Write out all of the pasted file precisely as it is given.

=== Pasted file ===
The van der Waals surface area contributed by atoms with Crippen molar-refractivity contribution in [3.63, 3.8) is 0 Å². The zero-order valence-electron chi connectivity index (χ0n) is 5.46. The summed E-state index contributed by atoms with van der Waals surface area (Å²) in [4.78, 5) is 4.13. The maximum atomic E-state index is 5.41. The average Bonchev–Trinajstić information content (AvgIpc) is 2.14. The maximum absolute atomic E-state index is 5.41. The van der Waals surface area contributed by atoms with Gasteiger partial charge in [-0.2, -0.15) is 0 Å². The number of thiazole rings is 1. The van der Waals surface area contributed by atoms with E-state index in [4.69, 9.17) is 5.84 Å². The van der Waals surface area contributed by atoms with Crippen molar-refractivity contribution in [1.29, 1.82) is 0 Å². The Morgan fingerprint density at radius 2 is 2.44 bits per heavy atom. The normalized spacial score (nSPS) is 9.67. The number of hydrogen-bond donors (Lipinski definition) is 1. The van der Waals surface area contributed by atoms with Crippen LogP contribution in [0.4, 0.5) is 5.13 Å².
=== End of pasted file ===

The van der Waals surface area contributed by atoms with Crippen molar-refractivity contribution in [3.63, 3.8) is 0 Å². The zero-order valence-electron chi connectivity index (χ0n) is 5.46. The summed E-state index contributed by atoms with van der Waals surface area (Å²) in [4.78, 5) is 4.13. The maximum atomic E-state index is 5.41. The average Bonchev–Trinajstić information content (AvgIpc) is 2.14. The maximum absolute atomic E-state index is 5.41. The van der Waals surface area contributed by atoms with Gasteiger partial charge in [-0.2, -0.15) is 0 Å². The number of thiazole rings is 1. The van der Waals surface area contributed by atoms with E-state index in [4.69, 9.17) is 5.84 Å². The van der Waals surface area contributed by atoms with Crippen molar-refractivity contribution in [1.29, 1.82) is 0 Å². The Morgan fingerprint density at radius 2 is 2.44 bits per heavy atom. The normalized spacial score (nSPS) is 9.67. The number of hydrogen-bond donors (Lipinski definition) is 1. The van der Waals surface area contributed by atoms with Crippen LogP contribution in [0.4, 0.5) is 5.13 Å².